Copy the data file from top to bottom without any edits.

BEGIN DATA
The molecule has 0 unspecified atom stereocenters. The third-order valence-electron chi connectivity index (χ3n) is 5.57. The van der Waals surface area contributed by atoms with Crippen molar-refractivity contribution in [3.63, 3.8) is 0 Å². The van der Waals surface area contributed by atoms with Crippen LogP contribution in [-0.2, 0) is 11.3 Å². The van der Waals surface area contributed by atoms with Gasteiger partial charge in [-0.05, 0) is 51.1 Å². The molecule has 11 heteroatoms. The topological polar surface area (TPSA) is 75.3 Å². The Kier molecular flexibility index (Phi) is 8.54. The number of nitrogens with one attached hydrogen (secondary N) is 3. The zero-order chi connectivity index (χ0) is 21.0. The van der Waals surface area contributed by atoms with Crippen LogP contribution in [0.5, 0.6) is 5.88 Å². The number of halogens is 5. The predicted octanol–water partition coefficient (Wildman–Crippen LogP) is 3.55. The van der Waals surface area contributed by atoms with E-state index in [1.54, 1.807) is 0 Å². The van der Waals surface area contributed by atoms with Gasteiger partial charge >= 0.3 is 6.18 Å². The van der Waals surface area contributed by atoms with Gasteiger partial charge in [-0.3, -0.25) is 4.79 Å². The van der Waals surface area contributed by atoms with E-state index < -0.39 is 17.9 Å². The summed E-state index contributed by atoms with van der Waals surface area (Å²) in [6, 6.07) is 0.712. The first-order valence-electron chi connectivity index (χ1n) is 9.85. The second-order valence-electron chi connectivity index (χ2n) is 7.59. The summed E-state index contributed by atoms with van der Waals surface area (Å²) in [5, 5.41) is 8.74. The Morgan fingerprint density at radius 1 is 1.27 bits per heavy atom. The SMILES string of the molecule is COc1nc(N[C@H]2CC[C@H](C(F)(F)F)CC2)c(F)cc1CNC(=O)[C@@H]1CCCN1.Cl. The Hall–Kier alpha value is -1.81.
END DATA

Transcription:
The molecule has 0 unspecified atom stereocenters. The third-order valence-electron chi connectivity index (χ3n) is 5.57. The van der Waals surface area contributed by atoms with Crippen molar-refractivity contribution in [3.63, 3.8) is 0 Å². The van der Waals surface area contributed by atoms with Crippen LogP contribution in [-0.2, 0) is 11.3 Å². The van der Waals surface area contributed by atoms with Gasteiger partial charge in [-0.05, 0) is 51.1 Å². The molecule has 11 heteroatoms. The topological polar surface area (TPSA) is 75.3 Å². The Kier molecular flexibility index (Phi) is 8.54. The number of nitrogens with one attached hydrogen (secondary N) is 3. The zero-order chi connectivity index (χ0) is 21.0. The van der Waals surface area contributed by atoms with Crippen LogP contribution in [0.5, 0.6) is 5.88 Å². The number of halogens is 5. The predicted octanol–water partition coefficient (Wildman–Crippen LogP) is 3.55. The van der Waals surface area contributed by atoms with E-state index in [1.54, 1.807) is 0 Å². The van der Waals surface area contributed by atoms with Gasteiger partial charge >= 0.3 is 6.18 Å². The van der Waals surface area contributed by atoms with Gasteiger partial charge in [-0.3, -0.25) is 4.79 Å². The van der Waals surface area contributed by atoms with E-state index < -0.39 is 17.9 Å². The summed E-state index contributed by atoms with van der Waals surface area (Å²) in [6, 6.07) is 0.712. The first-order valence-electron chi connectivity index (χ1n) is 9.85. The second-order valence-electron chi connectivity index (χ2n) is 7.59. The summed E-state index contributed by atoms with van der Waals surface area (Å²) in [5, 5.41) is 8.74. The Morgan fingerprint density at radius 1 is 1.27 bits per heavy atom. The SMILES string of the molecule is COc1nc(N[C@H]2CC[C@H](C(F)(F)F)CC2)c(F)cc1CNC(=O)[C@@H]1CCCN1.Cl. The Hall–Kier alpha value is -1.81.